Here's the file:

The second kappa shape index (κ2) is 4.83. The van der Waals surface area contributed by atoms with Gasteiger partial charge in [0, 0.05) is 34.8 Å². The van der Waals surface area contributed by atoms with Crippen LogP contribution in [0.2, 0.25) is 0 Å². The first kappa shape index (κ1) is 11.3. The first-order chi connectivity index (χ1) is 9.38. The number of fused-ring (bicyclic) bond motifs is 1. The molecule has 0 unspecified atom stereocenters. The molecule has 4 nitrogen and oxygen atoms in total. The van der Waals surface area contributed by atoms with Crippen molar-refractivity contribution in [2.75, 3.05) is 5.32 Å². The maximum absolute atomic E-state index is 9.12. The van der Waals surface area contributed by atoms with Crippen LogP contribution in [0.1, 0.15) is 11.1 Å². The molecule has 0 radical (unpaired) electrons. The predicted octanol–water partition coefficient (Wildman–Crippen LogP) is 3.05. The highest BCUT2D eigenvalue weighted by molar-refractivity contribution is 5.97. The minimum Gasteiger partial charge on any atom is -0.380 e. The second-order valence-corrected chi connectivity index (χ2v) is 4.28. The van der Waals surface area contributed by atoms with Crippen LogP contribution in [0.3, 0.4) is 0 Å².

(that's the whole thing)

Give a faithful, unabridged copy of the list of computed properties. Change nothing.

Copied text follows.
The second kappa shape index (κ2) is 4.83. The van der Waals surface area contributed by atoms with Gasteiger partial charge in [0, 0.05) is 34.8 Å². The van der Waals surface area contributed by atoms with Crippen LogP contribution in [0.2, 0.25) is 0 Å². The first kappa shape index (κ1) is 11.3. The first-order chi connectivity index (χ1) is 9.38. The number of fused-ring (bicyclic) bond motifs is 1. The molecule has 0 unspecified atom stereocenters. The molecule has 4 nitrogen and oxygen atoms in total. The van der Waals surface area contributed by atoms with Crippen molar-refractivity contribution in [2.75, 3.05) is 5.32 Å². The maximum absolute atomic E-state index is 9.12. The van der Waals surface area contributed by atoms with Crippen LogP contribution in [0.1, 0.15) is 11.1 Å². The molecule has 0 radical (unpaired) electrons. The predicted octanol–water partition coefficient (Wildman–Crippen LogP) is 3.05. The highest BCUT2D eigenvalue weighted by molar-refractivity contribution is 5.97. The minimum Gasteiger partial charge on any atom is -0.380 e. The second-order valence-corrected chi connectivity index (χ2v) is 4.28. The van der Waals surface area contributed by atoms with Crippen LogP contribution in [0.3, 0.4) is 0 Å².